The prioritization board helps your product managers stay laser-focused on your company’s most important priorities. It also provides new product managers on your team with an accessible template for learning what should be top-of-mind considerations when deciding what to build next.
Standardize Your Roadmap to Communicate with Different Audiences
Tags aren’t helpful if they aren’t implemented consistently across your various roadmaps.
Tags highlight particular stories about your product strategy. For example, your customer success team might want to know which features support a specific set of customers. Your marketing team may need a release overview for August so they can plan their go-to-market strategy. Tags add these additional details to your roadmap and then filter your roadmaps by this information.
Unfortunately, without standardizing how your team uses them, tags can quickly become a source of disorganization and confusion. In an attempt to create an August release overview, your product team might unintentionally create multiple variations of the same tag. Some roadmap items might be tagged with “Aug” while others tagged with “August Release.” Anyone who wants to see an overview of everything releasing in August will need to be aware of these variations.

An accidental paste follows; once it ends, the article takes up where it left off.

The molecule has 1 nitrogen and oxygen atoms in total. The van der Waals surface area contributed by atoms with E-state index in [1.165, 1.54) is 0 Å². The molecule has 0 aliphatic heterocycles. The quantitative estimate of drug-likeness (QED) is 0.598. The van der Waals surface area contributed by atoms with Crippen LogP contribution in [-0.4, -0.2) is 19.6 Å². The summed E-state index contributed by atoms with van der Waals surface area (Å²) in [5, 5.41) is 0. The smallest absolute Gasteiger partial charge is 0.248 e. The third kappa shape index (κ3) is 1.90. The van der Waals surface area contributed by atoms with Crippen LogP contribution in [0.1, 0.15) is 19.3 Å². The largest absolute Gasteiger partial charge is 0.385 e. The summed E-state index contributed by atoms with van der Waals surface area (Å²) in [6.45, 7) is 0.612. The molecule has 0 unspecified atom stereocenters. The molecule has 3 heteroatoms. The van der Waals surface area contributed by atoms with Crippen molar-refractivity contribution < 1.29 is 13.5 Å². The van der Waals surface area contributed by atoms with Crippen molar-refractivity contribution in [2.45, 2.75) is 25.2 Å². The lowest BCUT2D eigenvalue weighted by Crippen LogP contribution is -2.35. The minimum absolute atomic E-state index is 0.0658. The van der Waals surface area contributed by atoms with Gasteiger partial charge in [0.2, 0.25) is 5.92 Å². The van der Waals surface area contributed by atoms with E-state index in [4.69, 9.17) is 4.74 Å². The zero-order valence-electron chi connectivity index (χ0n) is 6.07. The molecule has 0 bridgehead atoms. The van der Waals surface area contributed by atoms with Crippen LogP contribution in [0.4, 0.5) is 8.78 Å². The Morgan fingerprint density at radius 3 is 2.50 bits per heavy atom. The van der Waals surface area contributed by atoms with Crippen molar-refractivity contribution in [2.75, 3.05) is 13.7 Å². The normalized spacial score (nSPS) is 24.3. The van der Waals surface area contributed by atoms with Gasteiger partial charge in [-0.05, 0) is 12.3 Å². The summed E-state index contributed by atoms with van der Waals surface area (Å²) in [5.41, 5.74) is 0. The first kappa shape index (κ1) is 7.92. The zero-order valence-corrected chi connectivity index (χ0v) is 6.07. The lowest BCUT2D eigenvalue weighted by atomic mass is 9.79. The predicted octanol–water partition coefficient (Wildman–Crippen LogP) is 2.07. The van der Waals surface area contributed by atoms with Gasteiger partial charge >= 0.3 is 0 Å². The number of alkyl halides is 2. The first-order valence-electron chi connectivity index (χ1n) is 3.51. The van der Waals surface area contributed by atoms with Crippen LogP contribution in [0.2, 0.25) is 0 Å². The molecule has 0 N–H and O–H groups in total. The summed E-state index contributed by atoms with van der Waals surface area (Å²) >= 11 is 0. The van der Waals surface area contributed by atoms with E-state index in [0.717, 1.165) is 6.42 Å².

Centralized Tag Manager
You should be able to keep your tags organized and avoid redundancy, confusion, and error. If you’re a Professional or Enterprise customer, we provide you with a place to do this. We call our centralized tag manager.
With the ProductPlan tag manager, you can easily manage the tags used to highlight product owners, dependencies, release statuses, and more. The manager defines which tags pertain to which kinds of information, merge similar tags to avoid confusion, and deletes any tag your team shouldn’t use.